RISMEDIA, February 13, 2009-Understandably, homeowners who apply for a loan modification tend to get a little antsy and perhaps even annoyed when they apply for a loan modification and then fail to hear anything for several weeks, especially if they continue to receive late payment notices and nasty phone calls from collection agencies.
Many homeowners wonder, “How long will it be before I hear anything?” and “What should I do while I’m waiting.” This article should help answer those very pressing questions.
How long will it take?
The loan modification process typically takes 30 to 90 days, depending mostly on your lender and your ability to efficiently work through the process with your attorney or other loan modification representative.
Note: The loan modification timeline is not set in stone. The more complex your situation or the greater the degree of concessions needed from the investor, the longer the process takes. Borrowers with a lot of collateral issues can see their loans take longer than what has become the typical 30- to 90-day timeframe.
A professional can often reduce the amount of time required by processing your paperwork efficiently, presenting your application exactly the way the lender wants it, and knowing from past experience what the lender is able and typically willing to agree to. Although each borrower’s situation is unique, knowing the measures the lender is willing to take for similarly situated borrowers can be a real time saver.
Whether you are dealing directly with your lender or through a loan modification specialist, ask several questions up front:
How long is the process likely to take? Find out the best- and worst-case scenarios and then count out the days and mark them on your calendar.
When can I expect to hear something about my case? Mark this date on your calendar.
If I don’t hear anything by the specified date, whom should I contact? Get the person’s name, employee identification number (if available), phone number, and any extension you need to dial to reach the person directly.
What should I do while I’m waiting?
Playing the waiting game can be agonizing, particularly when you have no idea of whether your application will be accepted or rejected or what the lender will offer in terms of a workout. It feels like your future hangs in the balance, and you remain in the dark. Knowing the standard timeline for processing a loan modification can certainly help relieve some anxiety. In addition, you can continue to make progress on your own by doing the following:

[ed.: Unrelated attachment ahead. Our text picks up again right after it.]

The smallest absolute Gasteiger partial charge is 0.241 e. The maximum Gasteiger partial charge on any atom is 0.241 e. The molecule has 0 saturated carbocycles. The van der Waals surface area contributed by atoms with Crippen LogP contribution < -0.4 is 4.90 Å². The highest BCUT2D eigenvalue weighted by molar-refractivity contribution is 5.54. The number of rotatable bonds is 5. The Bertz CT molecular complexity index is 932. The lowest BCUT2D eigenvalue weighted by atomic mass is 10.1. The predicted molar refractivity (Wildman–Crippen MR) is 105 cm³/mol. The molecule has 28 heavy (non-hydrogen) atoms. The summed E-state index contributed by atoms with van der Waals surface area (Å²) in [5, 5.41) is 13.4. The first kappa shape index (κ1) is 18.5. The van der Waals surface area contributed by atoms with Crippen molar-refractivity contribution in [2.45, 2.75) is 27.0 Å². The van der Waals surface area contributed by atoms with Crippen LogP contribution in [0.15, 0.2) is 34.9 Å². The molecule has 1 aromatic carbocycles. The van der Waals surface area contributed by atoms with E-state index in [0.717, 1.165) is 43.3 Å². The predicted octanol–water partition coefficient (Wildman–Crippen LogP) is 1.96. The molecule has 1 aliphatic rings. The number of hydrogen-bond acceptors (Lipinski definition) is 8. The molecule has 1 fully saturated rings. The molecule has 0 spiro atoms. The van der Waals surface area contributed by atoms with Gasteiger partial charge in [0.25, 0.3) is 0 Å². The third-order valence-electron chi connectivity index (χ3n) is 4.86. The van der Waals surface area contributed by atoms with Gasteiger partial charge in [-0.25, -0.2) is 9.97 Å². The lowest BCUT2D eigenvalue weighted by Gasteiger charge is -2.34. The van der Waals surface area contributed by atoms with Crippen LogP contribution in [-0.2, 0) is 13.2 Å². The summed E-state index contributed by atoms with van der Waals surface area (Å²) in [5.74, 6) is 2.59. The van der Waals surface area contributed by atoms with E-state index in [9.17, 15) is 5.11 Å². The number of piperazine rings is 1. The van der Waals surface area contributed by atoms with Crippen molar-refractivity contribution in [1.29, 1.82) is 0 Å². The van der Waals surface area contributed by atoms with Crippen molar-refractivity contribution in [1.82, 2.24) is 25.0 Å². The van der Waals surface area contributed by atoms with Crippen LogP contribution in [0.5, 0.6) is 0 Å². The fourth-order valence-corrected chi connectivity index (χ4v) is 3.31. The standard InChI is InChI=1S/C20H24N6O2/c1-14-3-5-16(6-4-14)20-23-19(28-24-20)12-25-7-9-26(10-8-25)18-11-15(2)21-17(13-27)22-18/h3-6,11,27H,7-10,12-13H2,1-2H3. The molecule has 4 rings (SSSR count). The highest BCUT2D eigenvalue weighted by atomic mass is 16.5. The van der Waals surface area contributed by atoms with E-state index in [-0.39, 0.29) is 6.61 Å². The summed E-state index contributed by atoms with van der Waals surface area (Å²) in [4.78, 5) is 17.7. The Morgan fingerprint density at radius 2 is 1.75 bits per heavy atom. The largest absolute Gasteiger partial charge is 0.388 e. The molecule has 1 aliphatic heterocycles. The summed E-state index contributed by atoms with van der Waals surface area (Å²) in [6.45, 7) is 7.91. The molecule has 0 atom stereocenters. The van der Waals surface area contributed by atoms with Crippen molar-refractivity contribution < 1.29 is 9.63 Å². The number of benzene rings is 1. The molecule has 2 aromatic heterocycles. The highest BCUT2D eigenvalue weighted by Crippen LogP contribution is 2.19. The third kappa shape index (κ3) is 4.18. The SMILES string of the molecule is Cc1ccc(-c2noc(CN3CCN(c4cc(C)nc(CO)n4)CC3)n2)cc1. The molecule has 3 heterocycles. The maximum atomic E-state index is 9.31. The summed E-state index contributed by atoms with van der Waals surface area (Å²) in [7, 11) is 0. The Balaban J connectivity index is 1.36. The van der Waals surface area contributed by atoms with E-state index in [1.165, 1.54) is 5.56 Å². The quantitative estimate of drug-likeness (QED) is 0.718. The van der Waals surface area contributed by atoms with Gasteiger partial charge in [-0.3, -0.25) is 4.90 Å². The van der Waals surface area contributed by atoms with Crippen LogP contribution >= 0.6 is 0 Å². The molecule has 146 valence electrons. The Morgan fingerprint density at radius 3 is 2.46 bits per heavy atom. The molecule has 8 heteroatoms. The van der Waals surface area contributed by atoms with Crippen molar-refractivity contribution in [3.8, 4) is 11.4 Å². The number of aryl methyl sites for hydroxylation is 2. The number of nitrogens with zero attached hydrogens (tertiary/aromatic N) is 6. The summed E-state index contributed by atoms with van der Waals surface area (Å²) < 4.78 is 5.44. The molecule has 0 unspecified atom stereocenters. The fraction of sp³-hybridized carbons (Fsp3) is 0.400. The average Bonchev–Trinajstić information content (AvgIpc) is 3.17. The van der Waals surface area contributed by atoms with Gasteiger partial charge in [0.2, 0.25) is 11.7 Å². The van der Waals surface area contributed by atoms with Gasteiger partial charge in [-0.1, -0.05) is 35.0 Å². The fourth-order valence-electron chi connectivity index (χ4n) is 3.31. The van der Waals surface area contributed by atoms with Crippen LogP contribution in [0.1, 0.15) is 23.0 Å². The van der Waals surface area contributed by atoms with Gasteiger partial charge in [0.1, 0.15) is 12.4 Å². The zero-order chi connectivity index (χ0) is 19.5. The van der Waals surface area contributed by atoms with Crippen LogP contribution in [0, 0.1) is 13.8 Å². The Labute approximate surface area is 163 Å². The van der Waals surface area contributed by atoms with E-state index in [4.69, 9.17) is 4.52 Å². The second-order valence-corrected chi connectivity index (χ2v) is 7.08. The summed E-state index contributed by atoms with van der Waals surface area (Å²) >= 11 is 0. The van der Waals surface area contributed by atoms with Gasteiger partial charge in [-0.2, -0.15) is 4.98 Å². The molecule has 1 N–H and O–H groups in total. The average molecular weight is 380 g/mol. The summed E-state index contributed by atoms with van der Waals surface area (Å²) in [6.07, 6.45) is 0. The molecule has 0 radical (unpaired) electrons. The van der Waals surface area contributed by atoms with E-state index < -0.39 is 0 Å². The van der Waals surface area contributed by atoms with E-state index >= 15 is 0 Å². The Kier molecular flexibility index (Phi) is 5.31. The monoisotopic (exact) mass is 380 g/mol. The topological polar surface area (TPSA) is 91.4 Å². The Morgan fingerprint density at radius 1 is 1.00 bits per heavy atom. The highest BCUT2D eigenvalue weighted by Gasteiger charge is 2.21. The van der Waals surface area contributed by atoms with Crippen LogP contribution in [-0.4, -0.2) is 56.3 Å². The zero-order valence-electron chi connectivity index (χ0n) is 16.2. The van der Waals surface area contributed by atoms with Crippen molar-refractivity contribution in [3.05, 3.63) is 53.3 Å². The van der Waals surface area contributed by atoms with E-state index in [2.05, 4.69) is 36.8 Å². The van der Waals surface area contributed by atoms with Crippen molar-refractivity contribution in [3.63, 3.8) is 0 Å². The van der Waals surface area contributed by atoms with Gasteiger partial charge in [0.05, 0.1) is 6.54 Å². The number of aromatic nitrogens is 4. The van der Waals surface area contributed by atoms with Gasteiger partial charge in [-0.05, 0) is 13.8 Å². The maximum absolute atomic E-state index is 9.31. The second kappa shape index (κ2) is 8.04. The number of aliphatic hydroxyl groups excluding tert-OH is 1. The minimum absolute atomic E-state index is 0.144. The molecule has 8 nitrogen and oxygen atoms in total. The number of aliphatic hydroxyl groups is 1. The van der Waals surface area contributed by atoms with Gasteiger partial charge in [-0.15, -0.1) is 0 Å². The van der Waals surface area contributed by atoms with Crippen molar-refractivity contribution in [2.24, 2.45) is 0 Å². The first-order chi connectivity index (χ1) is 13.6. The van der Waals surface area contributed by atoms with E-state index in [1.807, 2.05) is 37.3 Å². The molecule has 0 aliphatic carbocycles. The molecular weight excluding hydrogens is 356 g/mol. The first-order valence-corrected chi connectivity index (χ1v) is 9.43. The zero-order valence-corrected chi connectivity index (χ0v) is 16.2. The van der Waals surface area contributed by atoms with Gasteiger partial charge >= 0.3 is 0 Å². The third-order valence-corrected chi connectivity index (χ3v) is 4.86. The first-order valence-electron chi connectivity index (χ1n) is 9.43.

If you hired a loan modification specialist to represent you, do not speak with your lender or lender’s representative. Refer all matters to the professional who is representing you. Anything you say to the lender could confuse things or compromise your representative’s ability to negotiate the best deal on your behalf.
Log all phone calls and correspondence between you and your lender or representative. Write down the number you called, the person you talked with, what the person said, and what you said – not word for word, just jot down the key points.
Keep track of important dates. If you do not hear something back on the date promised, call the next day to find out what’s going on. Lenders almost never call you back with updates. If you hired a third party representative, they will (or should) keep you posted, but the lender simply doesn’t have the time to make follow up phone calls. If you’re dealing with your lender directly, you’ll have to be the one making the calls. Mark your calendar and schedule periodic update phone calls. Consistent follow up is paramount to a successful modification.
Explore other options. If the lender denies your request for a loan modification or presents an offer that you cannot accept, you will need a plan B (and maybe a plan C and a plan D). In addition, other options may be better for you than a loan modification. Consult a real estate agent about listing your home for sale. Talk to a mortgage broker or loan officer about refinancing. Speak with a bankruptcy attorney to find out whether filing bankruptcy would be a better choice.
Don’t be surprised if you continue to receive delinquency notices or late payment phone calls. Lenders rarely put a stop on the foreclosure process until a workout solution is fully in place. You should ask your lender if your attempts to negotiate a solution will stop or at least postpone other collection actions. If they do not, you should find out what that means for you. If the lender is able to foreclose in 30 days and a workout takes 60 days, there’s a slight timeline problem. Push to have all default and foreclosure actions put on hold while your workout attempts are underway.
When your fate is in someone else’s hands, 30 to 90 days can seem like an eternity. By doing your part to keep the process on track, remain informed, and explore other options, you not only improve your chances of achieving a positive outcome, but you can also reduce the stress that commonly accompanies the waiting process.
Ralph R. Roberts is a consumer advocate, host of KeepMyHouse.com, and author of numerous books, including Foreclosure Self-Defense For Dummies and Loan Modification For Dummies (Summer, 2009). Ralph is based in Sterling Heights, Michigan and can be reached at firstname.lastname@example.org.